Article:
• @yivi Yeah, I mean, if you find it useful, then that is it, it might differ from people to people but the fact it was useful to you is objective. Now, it someone says "this question is so easy for me -> downvote", well, that's easy for him, the fact is that the guy didn't get why his question is off-topic and he is asking following the rules so I don't know exactly what to extract from this question's points. The only reason I can take is that people think it is so easy to find it on the guideline that the OP made little to no effort.
    – S. Dre
    Mar 11, 2022 at 13:55
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    I mean, if I see a downvoted question, usually I understand, this is not useful, I'll skip it, as is going to make me lose time. If people downvote because "they didn't like it" then we have to check every question because I have to check if my opinion is the same and thus voting doesn't help to filter. Or am I missing something?
    – S. Dre
    Mar 11, 2022 at 13:57
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    Yes, you are missing something. Usefulness is subjective, is not objetive. Do not assume that users downvote "because they do not like things", but that they they think a particular post is not a useful addition to the repository. It's a personal judgement, @S.Dre. That's it. If what you want to take out from that is "I should ignore votes and scores"... well, that's up to you. All that being said, I did upvote this question, even if I disagree with the OP, because I think that it's good and useful to discuss these things. Other users may not agree and voted differently, that's all there is.
    – yivi
    Mar 11, 2022 at 14:01
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    I don't think it is "subjective". I differs from people, but that doesn't make it subjective. Something either has been useful to you, or not. Maybe you can argue that what people understands as useful differs but that might be the case with everything in this world, even for things that are considered objective such as colors.And for gray lines there is probably the option to not vote, if someone is not sure. But yeah, I mean, if people are happy with the system, that's ok to me, even if I don't agree.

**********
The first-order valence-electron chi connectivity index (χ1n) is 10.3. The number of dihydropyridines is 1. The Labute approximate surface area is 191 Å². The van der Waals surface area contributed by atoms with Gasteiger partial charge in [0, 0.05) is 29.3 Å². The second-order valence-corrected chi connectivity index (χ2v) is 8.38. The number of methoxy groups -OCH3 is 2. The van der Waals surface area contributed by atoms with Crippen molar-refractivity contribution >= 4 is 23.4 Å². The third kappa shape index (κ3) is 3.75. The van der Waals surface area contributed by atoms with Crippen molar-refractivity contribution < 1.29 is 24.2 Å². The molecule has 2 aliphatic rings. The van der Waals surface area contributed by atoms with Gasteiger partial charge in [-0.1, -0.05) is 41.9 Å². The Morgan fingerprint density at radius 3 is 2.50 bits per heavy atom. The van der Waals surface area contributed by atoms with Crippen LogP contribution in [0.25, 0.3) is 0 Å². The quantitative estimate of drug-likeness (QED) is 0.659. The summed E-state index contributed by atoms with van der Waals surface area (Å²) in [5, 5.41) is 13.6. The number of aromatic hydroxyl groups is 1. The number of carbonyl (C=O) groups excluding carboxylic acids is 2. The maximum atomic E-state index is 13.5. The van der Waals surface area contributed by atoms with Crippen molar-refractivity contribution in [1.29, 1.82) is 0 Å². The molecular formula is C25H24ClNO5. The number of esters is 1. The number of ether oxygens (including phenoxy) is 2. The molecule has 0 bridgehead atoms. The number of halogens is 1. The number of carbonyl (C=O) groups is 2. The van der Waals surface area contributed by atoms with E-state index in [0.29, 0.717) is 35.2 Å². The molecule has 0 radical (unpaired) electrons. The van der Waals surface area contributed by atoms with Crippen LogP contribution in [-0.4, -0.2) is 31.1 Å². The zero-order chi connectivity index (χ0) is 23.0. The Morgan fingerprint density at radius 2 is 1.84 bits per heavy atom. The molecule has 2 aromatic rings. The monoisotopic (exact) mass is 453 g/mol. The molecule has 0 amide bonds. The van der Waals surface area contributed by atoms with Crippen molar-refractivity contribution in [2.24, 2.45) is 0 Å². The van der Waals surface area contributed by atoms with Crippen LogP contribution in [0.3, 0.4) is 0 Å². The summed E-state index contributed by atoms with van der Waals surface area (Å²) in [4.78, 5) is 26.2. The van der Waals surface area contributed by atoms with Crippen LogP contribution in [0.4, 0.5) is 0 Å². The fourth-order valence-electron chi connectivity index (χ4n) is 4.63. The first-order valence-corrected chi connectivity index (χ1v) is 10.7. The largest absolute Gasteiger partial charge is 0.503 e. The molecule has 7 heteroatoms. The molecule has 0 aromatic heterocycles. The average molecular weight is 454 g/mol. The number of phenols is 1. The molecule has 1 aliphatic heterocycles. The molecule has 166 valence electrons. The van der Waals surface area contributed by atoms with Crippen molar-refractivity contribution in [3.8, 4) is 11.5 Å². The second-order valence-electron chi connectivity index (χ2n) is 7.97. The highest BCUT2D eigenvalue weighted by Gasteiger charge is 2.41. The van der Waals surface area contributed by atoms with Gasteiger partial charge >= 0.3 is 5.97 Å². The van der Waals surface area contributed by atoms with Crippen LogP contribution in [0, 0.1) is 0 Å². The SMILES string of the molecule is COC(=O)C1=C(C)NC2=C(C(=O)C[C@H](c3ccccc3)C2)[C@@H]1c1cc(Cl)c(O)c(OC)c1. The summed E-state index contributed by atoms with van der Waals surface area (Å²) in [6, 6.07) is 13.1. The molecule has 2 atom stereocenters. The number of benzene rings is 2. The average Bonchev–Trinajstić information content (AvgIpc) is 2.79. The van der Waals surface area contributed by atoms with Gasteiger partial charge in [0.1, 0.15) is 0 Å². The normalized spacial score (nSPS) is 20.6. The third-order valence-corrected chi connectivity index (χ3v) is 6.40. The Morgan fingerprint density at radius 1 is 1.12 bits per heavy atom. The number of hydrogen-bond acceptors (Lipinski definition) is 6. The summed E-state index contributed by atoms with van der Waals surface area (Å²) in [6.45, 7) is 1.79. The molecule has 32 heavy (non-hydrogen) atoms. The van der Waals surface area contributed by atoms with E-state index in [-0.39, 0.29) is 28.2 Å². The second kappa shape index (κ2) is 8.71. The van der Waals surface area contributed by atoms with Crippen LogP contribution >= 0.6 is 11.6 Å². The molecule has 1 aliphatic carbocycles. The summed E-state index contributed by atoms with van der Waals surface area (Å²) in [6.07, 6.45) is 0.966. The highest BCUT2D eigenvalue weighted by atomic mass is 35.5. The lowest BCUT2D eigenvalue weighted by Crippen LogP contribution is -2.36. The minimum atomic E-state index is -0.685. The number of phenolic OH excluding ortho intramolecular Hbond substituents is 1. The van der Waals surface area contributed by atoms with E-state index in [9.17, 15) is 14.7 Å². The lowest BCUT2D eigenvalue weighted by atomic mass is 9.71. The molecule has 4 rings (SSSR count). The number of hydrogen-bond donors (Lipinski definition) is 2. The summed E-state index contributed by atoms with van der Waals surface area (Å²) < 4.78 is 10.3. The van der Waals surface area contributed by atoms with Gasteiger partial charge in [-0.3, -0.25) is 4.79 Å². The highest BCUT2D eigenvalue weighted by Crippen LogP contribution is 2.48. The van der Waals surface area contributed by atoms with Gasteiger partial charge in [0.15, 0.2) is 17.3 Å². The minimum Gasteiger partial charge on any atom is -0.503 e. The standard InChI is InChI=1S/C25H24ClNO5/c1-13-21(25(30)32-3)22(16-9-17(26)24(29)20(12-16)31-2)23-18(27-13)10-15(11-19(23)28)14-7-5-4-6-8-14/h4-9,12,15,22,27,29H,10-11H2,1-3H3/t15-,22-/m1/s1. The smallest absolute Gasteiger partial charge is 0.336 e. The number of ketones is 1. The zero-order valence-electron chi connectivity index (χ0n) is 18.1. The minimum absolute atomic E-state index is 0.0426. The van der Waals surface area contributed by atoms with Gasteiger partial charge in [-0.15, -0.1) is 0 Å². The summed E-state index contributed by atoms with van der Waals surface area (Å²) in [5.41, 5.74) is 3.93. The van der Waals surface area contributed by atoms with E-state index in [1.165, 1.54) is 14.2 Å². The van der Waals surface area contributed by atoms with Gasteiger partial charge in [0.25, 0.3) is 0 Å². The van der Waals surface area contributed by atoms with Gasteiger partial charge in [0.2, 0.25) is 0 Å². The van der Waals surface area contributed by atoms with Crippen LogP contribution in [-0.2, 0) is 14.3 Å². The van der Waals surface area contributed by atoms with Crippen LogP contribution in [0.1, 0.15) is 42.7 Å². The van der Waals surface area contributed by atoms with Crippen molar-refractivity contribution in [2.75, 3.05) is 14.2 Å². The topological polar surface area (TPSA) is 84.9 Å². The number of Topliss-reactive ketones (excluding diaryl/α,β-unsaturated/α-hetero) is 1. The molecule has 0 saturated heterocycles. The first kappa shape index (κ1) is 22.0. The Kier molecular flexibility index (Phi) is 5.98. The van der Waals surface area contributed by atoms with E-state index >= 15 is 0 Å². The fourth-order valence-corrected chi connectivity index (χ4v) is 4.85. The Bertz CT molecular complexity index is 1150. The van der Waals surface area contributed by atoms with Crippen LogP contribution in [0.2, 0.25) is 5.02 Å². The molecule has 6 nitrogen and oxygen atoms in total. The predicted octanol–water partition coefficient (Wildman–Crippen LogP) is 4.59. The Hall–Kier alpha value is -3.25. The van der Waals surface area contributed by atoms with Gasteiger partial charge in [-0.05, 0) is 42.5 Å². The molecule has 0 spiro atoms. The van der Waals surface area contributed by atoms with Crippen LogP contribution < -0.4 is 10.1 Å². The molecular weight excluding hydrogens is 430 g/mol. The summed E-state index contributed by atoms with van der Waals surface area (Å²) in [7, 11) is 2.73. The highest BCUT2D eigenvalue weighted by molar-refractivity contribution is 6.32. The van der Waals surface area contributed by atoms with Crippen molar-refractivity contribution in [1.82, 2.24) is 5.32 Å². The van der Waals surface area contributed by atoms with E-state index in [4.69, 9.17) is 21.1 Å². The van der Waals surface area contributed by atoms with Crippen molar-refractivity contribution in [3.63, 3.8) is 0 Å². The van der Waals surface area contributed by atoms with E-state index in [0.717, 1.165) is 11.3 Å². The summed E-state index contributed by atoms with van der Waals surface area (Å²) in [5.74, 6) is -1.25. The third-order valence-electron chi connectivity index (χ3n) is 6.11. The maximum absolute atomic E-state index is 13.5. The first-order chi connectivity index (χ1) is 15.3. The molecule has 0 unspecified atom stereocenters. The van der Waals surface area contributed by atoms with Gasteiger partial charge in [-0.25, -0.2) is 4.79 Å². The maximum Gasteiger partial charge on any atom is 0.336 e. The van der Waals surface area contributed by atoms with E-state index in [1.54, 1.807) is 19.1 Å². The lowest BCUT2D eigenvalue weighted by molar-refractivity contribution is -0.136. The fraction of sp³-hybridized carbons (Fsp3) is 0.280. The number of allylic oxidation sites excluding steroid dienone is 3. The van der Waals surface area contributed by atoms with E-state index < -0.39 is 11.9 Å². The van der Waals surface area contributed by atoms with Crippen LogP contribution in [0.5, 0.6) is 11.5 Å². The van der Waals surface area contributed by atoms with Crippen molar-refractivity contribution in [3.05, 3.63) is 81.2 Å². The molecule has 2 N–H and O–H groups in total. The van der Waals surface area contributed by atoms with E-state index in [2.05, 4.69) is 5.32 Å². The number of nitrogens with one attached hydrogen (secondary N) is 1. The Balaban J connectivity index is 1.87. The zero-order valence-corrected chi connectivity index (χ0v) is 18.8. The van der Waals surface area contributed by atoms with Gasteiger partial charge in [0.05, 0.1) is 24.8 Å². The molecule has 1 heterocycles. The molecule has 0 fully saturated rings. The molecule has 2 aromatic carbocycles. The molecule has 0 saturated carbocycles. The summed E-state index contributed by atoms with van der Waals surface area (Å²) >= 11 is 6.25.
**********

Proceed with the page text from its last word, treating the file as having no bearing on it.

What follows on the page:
– S. Dre
    Mar 11, 2022 at 14:10
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    "I[t] differs from people, but that doesn't make it subjective." - Umm ... that's almost the definition of subjective! (According to the online OxfordLanguages dictionary: "'subjective': adjective - based on or influenced by personal feelings, tastes, or opinions".)
    – Stephen C
    Dec 15, 2022 at 2:09

2 Answers 2


The question is off-topic because it lacks details or clarity.

You say you need to test that some "algorithmic output" matches certain expectations. For something like that, as described on the question, the choice of framework or testing framework should be irrelevant. You simply test that "for X input I expect Y output", "for Z input I expect an exception to be raised", etc. And that's it.

Testing an algorithm is as framework agnostic as it can be.

Maybe there is something more to the issue at hand, but without additional details to understand what makes this in any way "special", the question does not make a lot of sense, nor it's constrained in any way that would make it feasible to give a reasonable answer.

Note that even if you provided enough detail and clarity, that alone would not make the question immediately on-topic. That could simply make clear that the question is opinion-based, that needs focus, or anything else. But as it is, it would be the close reason I would pick if I encountered the question and it wasn't yet closed.

I'm not particularly looking for an answer in code, just a pointer in the right direction

More often than not, something like the phrase above is a huge red flag for a question.